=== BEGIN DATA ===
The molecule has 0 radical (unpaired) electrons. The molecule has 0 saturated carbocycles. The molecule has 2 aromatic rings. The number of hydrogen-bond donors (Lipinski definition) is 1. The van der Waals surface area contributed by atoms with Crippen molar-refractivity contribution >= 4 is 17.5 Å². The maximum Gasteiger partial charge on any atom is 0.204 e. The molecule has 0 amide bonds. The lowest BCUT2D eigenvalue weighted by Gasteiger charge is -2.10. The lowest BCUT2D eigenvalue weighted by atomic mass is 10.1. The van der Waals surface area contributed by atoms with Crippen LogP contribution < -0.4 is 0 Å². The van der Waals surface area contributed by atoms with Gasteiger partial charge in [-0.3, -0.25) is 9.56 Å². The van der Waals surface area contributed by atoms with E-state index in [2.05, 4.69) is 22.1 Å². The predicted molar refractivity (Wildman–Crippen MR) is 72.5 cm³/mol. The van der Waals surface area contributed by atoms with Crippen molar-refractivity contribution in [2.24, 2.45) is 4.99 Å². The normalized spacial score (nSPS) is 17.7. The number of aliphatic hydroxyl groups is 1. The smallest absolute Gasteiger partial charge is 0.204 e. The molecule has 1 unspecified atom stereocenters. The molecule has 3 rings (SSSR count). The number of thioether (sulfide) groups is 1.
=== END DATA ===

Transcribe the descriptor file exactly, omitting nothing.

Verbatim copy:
The molecule has 0 radical (unpaired) electrons. The molecule has 0 saturated carbocycles. The molecule has 2 aromatic rings. The number of hydrogen-bond donors (Lipinski definition) is 1. The van der Waals surface area contributed by atoms with Crippen molar-refractivity contribution >= 4 is 17.5 Å². The maximum Gasteiger partial charge on any atom is 0.204 e. The molecule has 0 amide bonds. The lowest BCUT2D eigenvalue weighted by Gasteiger charge is -2.10. The lowest BCUT2D eigenvalue weighted by atomic mass is 10.1. The van der Waals surface area contributed by atoms with Crippen LogP contribution < -0.4 is 0 Å². The van der Waals surface area contributed by atoms with Gasteiger partial charge in [-0.3, -0.25) is 9.56 Å². The van der Waals surface area contributed by atoms with E-state index in [2.05, 4.69) is 22.1 Å². The predicted molar refractivity (Wildman–Crippen MR) is 72.5 cm³/mol. The van der Waals surface area contributed by atoms with Crippen molar-refractivity contribution in [2.24, 2.45) is 4.99 Å². The normalized spacial score (nSPS) is 17.7. The number of aliphatic hydroxyl groups is 1. The smallest absolute Gasteiger partial charge is 0.204 e. The molecule has 1 unspecified atom stereocenters. The molecule has 3 rings (SSSR count). The number of thioether (sulfide) groups is 1.